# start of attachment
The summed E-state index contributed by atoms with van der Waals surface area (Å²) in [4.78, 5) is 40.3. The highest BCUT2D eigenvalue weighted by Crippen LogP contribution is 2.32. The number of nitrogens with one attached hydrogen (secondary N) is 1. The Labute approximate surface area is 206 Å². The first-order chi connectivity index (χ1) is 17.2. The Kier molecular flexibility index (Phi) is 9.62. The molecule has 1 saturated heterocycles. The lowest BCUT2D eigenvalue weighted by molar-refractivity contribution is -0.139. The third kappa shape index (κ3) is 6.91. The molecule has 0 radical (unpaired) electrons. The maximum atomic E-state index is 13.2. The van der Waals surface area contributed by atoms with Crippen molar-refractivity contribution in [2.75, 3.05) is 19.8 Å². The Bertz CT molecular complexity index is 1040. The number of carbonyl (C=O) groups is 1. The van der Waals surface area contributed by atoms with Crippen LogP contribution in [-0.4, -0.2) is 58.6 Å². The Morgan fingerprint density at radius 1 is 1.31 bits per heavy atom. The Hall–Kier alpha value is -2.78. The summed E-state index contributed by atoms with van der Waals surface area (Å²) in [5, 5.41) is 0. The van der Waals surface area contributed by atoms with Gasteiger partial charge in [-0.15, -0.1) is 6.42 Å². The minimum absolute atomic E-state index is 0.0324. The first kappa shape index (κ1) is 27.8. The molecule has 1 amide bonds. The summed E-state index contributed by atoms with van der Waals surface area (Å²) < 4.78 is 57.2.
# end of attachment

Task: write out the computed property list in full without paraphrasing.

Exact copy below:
The summed E-state index contributed by atoms with van der Waals surface area (Å²) in [4.78, 5) is 40.3. The highest BCUT2D eigenvalue weighted by Crippen LogP contribution is 2.32. The number of nitrogens with one attached hydrogen (secondary N) is 1. The Labute approximate surface area is 206 Å². The first-order chi connectivity index (χ1) is 17.2. The Kier molecular flexibility index (Phi) is 9.62. The molecule has 1 saturated heterocycles. The lowest BCUT2D eigenvalue weighted by molar-refractivity contribution is -0.139. The third kappa shape index (κ3) is 6.91. The molecule has 0 radical (unpaired) electrons. The maximum atomic E-state index is 13.2. The van der Waals surface area contributed by atoms with Crippen molar-refractivity contribution in [2.75, 3.05) is 19.8 Å². The Bertz CT molecular complexity index is 1040. The number of carbonyl (C=O) groups is 1. The van der Waals surface area contributed by atoms with Crippen LogP contribution in [-0.4, -0.2) is 58.6 Å². The Morgan fingerprint density at radius 1 is 1.31 bits per heavy atom. The Hall–Kier alpha value is -2.78. The summed E-state index contributed by atoms with van der Waals surface area (Å²) in [5, 5.41) is 0. The van der Waals surface area contributed by atoms with Gasteiger partial charge in [-0.15, -0.1) is 6.42 Å². The minimum absolute atomic E-state index is 0.0324. The first kappa shape index (κ1) is 27.8. The molecule has 1 amide bonds. The summed E-state index contributed by atoms with van der Waals surface area (Å²) < 4.78 is 57.2.